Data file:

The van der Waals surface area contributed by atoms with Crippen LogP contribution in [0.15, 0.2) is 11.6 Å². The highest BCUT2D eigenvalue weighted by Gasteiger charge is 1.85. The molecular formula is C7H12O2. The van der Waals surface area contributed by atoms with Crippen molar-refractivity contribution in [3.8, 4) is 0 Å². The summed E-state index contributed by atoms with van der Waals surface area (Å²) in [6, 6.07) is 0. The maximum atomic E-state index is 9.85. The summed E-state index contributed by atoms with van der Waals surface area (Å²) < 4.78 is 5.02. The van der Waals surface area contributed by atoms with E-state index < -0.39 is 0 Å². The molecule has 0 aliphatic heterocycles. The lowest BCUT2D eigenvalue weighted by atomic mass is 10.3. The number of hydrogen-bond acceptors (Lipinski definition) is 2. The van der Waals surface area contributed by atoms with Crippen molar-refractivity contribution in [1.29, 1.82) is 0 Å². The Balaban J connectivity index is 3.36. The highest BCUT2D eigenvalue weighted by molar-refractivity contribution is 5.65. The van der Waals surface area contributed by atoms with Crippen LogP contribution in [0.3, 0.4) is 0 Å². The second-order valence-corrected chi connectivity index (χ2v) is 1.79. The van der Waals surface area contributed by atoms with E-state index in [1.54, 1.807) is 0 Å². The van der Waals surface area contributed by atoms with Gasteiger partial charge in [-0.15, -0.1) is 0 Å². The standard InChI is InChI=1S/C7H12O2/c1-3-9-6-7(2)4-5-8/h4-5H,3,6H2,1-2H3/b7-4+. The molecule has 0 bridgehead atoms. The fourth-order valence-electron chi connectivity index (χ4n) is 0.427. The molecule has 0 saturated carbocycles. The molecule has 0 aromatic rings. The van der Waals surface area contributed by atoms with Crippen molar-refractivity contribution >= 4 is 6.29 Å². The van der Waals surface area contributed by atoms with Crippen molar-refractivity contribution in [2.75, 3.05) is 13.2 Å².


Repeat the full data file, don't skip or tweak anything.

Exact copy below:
The van der Waals surface area contributed by atoms with Crippen LogP contribution in [0.15, 0.2) is 11.6 Å². The highest BCUT2D eigenvalue weighted by Gasteiger charge is 1.85. The molecular formula is C7H12O2. The van der Waals surface area contributed by atoms with Crippen molar-refractivity contribution in [3.8, 4) is 0 Å². The summed E-state index contributed by atoms with van der Waals surface area (Å²) in [6, 6.07) is 0. The maximum atomic E-state index is 9.85. The summed E-state index contributed by atoms with van der Waals surface area (Å²) < 4.78 is 5.02. The van der Waals surface area contributed by atoms with E-state index < -0.39 is 0 Å². The molecule has 0 aliphatic heterocycles. The lowest BCUT2D eigenvalue weighted by atomic mass is 10.3. The number of hydrogen-bond acceptors (Lipinski definition) is 2. The van der Waals surface area contributed by atoms with Crippen molar-refractivity contribution in [1.29, 1.82) is 0 Å². The Balaban J connectivity index is 3.36. The highest BCUT2D eigenvalue weighted by molar-refractivity contribution is 5.65. The van der Waals surface area contributed by atoms with Crippen LogP contribution in [0.3, 0.4) is 0 Å². The second-order valence-corrected chi connectivity index (χ2v) is 1.79. The van der Waals surface area contributed by atoms with E-state index in [1.54, 1.807) is 0 Å². The van der Waals surface area contributed by atoms with Gasteiger partial charge in [-0.15, -0.1) is 0 Å². The standard InChI is InChI=1S/C7H12O2/c1-3-9-6-7(2)4-5-8/h4-5H,3,6H2,1-2H3/b7-4+. The molecule has 0 bridgehead atoms. The fourth-order valence-electron chi connectivity index (χ4n) is 0.427. The molecule has 0 saturated carbocycles. The molecule has 0 aromatic rings. The van der Waals surface area contributed by atoms with Crippen molar-refractivity contribution >= 4 is 6.29 Å². The van der Waals surface area contributed by atoms with Crippen molar-refractivity contribution in [2.75, 3.05) is 13.2 Å².